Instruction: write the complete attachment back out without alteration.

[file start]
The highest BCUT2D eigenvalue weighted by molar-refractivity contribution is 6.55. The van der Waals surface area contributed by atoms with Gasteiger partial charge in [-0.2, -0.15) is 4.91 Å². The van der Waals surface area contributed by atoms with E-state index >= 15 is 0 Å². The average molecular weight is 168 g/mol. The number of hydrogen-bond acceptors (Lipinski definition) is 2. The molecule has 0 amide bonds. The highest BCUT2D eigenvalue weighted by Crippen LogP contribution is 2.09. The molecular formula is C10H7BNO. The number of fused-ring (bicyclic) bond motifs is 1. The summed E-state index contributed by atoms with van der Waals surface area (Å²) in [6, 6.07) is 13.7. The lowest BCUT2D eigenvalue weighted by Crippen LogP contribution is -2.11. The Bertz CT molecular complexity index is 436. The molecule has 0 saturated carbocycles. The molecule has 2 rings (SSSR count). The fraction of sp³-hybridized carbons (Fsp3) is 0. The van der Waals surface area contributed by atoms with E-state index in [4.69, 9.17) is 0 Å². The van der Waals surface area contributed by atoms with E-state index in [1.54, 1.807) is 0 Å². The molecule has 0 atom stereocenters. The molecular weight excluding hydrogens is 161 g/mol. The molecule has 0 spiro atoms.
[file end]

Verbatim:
The highest BCUT2D eigenvalue weighted by molar-refractivity contribution is 6.55. The van der Waals surface area contributed by atoms with Gasteiger partial charge in [-0.2, -0.15) is 4.91 Å². The van der Waals surface area contributed by atoms with E-state index >= 15 is 0 Å². The average molecular weight is 168 g/mol. The number of hydrogen-bond acceptors (Lipinski definition) is 2. The molecule has 0 amide bonds. The highest BCUT2D eigenvalue weighted by Crippen LogP contribution is 2.09. The molecular formula is C10H7BNO. The number of fused-ring (bicyclic) bond motifs is 1. The summed E-state index contributed by atoms with van der Waals surface area (Å²) in [6, 6.07) is 13.7. The lowest BCUT2D eigenvalue weighted by Crippen LogP contribution is -2.11. The Bertz CT molecular complexity index is 436. The molecule has 0 saturated carbocycles. The molecule has 2 rings (SSSR count). The fraction of sp³-hybridized carbons (Fsp3) is 0. The van der Waals surface area contributed by atoms with E-state index in [4.69, 9.17) is 0 Å². The van der Waals surface area contributed by atoms with E-state index in [1.54, 1.807) is 0 Å². The molecule has 0 atom stereocenters. The molecular weight excluding hydrogens is 161 g/mol. The molecule has 0 spiro atoms.